3 mL of the PCR template were used for sequencing with the T3 primer in a final volume of 10 mL in 384-well format. The BigDye Terminator kit v 3.1 (Applied Biosystems) was used according to the manufacturer's instructions at a dilution of 1:16. The dye terminators were removed by gel filtration on 384-well deep-well PVDF plates (see above) using 6.5% Sephadex G-50 fine (GE Healthcare). The reactions were loaded on an ABI 3730 sequencer with 50-cm capillaries.

EST processing and contig assembly

The electropherograms were analyzed using the pipeline ParPEST developed at the University of Naples [5]. Sequence base calls were performed using Phred [4] with a quality cutoff of 0.05. Vector contaminations were identified using RepeatMasker [25] and NCBI's UniVec as filtering database. RepeatMasker and RepBase [26] are used for filtering and masking low complexity sub-sequences and interspersed repeats. EST clustering was made using PaCE [27] with default parameters. All the ESTs in a cluster are assembled into contigs using CAP3 [28] with an overlapping window of 60 nucleotides and a minimum score of 85.

Functional annotation

Raw EST data and contigs are compared using BLASTX against the UniProtKB/Swiss-Prot database [29]. The BLAST search is filtered setting an e-Value less equal than 0.001. The association between the transcripts and the Gene Ontology terms occurs when the accession number of the protein subject is reported in the myGO database. All the GO terms related to each best BLAST hit were converted to the plant GO Slim terms using the script, distributed as part of the go-perl package (version 0.04). The plant GO Slim file was downloaded from ... the Gene Ontology webpage [30]. The association between the transcripts and the Enzyme Commission (EC) numbers occurs if the EC is present in the description lines of each best BLAST hit. Transcripts, which are associated to EC numbers, are also linked to myKEGG and can be mapped onto the metabolic pathways.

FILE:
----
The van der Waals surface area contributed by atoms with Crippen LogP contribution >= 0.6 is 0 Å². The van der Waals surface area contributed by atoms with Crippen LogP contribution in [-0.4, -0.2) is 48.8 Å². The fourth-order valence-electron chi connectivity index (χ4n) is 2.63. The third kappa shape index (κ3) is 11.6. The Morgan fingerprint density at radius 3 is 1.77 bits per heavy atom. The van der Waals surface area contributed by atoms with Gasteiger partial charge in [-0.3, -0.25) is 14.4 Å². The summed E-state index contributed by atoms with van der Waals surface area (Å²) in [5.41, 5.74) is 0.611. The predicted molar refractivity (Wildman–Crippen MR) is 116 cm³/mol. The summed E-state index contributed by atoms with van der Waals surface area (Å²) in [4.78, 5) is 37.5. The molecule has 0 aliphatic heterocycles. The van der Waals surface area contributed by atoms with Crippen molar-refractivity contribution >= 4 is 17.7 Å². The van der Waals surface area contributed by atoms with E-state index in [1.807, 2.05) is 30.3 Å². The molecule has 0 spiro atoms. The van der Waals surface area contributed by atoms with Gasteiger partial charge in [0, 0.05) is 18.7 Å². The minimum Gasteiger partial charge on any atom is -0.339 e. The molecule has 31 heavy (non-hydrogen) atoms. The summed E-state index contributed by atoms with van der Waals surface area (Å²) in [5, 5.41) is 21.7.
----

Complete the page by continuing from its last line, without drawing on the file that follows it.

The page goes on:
Multiple alignment generation

ClustalW sequence alignment [31] was performed using the EBI web interface [32].


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Work supported by the Italian Ministry of Research (FIRB project) and the Italian Ministry of Agriculture (Agronanotech Project). We thank Prof. Bilal Camara for providing the cDNA library from saffron stigmas, Prof. Laura Spanò for supervision of DP's doctoral work and Francesca Cecchi for help with handling of electropherograms. This is DISSPAPA contribution n. 151.

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Correspondence to Giovanni Giuliano.

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The authors declare that there are no competing interests.

Authors' contributions

GG planned and supervised the entire work. DP performed the sequencing. MLC planned and supervised the bioinformatics work which was implemented by NDA. GG and MLC wrote the paper. All authors read and approved the final manuscript.

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D'Agostino, N., Pizzichini, D., Chiusano, M.L. et al. An EST database from saffron stigmas. BMC Plant Biol 7, 53 (2007).